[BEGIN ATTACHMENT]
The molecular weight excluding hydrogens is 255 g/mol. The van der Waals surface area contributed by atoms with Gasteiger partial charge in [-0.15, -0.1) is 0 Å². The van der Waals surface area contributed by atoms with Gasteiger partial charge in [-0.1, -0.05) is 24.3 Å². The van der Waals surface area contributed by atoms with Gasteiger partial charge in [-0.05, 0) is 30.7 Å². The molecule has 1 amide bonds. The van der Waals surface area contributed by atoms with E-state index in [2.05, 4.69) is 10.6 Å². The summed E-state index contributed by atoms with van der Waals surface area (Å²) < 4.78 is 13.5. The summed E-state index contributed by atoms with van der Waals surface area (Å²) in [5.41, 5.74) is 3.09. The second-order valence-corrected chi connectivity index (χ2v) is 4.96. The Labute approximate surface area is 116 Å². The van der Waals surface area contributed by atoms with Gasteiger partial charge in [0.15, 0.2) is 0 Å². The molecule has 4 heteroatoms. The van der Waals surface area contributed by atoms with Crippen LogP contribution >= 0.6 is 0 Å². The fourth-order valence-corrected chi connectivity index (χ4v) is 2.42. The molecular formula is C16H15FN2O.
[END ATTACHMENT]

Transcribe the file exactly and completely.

The molecular weight excluding hydrogens is 255 g/mol. The van der Waals surface area contributed by atoms with Gasteiger partial charge in [-0.15, -0.1) is 0 Å². The van der Waals surface area contributed by atoms with Gasteiger partial charge in [-0.1, -0.05) is 24.3 Å². The van der Waals surface area contributed by atoms with Gasteiger partial charge in [-0.05, 0) is 30.7 Å². The molecule has 1 amide bonds. The van der Waals surface area contributed by atoms with E-state index in [2.05, 4.69) is 10.6 Å². The summed E-state index contributed by atoms with van der Waals surface area (Å²) < 4.78 is 13.5. The summed E-state index contributed by atoms with van der Waals surface area (Å²) in [5.41, 5.74) is 3.09. The second-order valence-corrected chi connectivity index (χ2v) is 4.96. The Labute approximate surface area is 116 Å². The van der Waals surface area contributed by atoms with Gasteiger partial charge in [0.15, 0.2) is 0 Å². The molecule has 4 heteroatoms. The van der Waals surface area contributed by atoms with Crippen LogP contribution >= 0.6 is 0 Å². The fourth-order valence-corrected chi connectivity index (χ4v) is 2.42. The molecular formula is C16H15FN2O.